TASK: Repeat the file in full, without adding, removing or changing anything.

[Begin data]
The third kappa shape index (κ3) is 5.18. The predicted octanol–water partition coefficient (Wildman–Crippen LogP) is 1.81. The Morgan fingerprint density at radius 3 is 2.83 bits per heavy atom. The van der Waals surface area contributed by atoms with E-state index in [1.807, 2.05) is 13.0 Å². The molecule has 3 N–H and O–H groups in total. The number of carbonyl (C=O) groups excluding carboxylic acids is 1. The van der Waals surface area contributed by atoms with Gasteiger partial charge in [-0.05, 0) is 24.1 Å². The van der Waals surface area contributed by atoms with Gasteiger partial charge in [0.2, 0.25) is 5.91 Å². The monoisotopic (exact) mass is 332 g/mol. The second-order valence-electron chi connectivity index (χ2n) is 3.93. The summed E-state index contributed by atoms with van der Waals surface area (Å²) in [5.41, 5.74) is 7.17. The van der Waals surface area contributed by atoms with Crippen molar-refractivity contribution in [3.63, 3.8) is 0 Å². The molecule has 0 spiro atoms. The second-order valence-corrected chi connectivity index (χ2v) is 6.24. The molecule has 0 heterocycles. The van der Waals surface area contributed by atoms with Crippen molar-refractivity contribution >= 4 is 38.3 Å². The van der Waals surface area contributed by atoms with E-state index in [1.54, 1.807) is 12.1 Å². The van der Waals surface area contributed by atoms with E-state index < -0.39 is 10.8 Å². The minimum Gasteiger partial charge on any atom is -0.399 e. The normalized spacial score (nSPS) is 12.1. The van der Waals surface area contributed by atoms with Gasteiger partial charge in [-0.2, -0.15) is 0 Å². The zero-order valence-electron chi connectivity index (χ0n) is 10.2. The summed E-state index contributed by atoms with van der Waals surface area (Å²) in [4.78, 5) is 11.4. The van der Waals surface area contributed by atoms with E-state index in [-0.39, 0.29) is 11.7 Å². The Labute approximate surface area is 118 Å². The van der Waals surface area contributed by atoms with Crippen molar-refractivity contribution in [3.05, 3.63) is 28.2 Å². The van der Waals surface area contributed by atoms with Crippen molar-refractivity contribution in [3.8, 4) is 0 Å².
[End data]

The third kappa shape index (κ3) is 5.18. The predicted octanol–water partition coefficient (Wildman–Crippen LogP) is 1.81. The Morgan fingerprint density at radius 3 is 2.83 bits per heavy atom. The van der Waals surface area contributed by atoms with E-state index in [1.807, 2.05) is 13.0 Å². The molecule has 3 N–H and O–H groups in total. The number of carbonyl (C=O) groups excluding carboxylic acids is 1. The van der Waals surface area contributed by atoms with Gasteiger partial charge in [-0.05, 0) is 24.1 Å². The van der Waals surface area contributed by atoms with Gasteiger partial charge in [0.2, 0.25) is 5.91 Å². The monoisotopic (exact) mass is 332 g/mol. The second-order valence-electron chi connectivity index (χ2n) is 3.93. The summed E-state index contributed by atoms with van der Waals surface area (Å²) in [5.41, 5.74) is 7.17. The van der Waals surface area contributed by atoms with Crippen molar-refractivity contribution in [3.63, 3.8) is 0 Å². The molecule has 0 spiro atoms. The second-order valence-corrected chi connectivity index (χ2v) is 6.24. The molecule has 0 heterocycles. The van der Waals surface area contributed by atoms with Crippen molar-refractivity contribution >= 4 is 38.3 Å². The van der Waals surface area contributed by atoms with E-state index in [1.54, 1.807) is 12.1 Å². The van der Waals surface area contributed by atoms with E-state index < -0.39 is 10.8 Å². The minimum Gasteiger partial charge on any atom is -0.399 e. The normalized spacial score (nSPS) is 12.1. The van der Waals surface area contributed by atoms with Gasteiger partial charge in [-0.2, -0.15) is 0 Å². The zero-order valence-electron chi connectivity index (χ0n) is 10.2. The summed E-state index contributed by atoms with van der Waals surface area (Å²) in [4.78, 5) is 11.4. The van der Waals surface area contributed by atoms with E-state index in [-0.39, 0.29) is 11.7 Å². The Labute approximate surface area is 118 Å². The van der Waals surface area contributed by atoms with Crippen molar-refractivity contribution in [3.05, 3.63) is 28.2 Å². The van der Waals surface area contributed by atoms with Crippen molar-refractivity contribution in [3.8, 4) is 0 Å².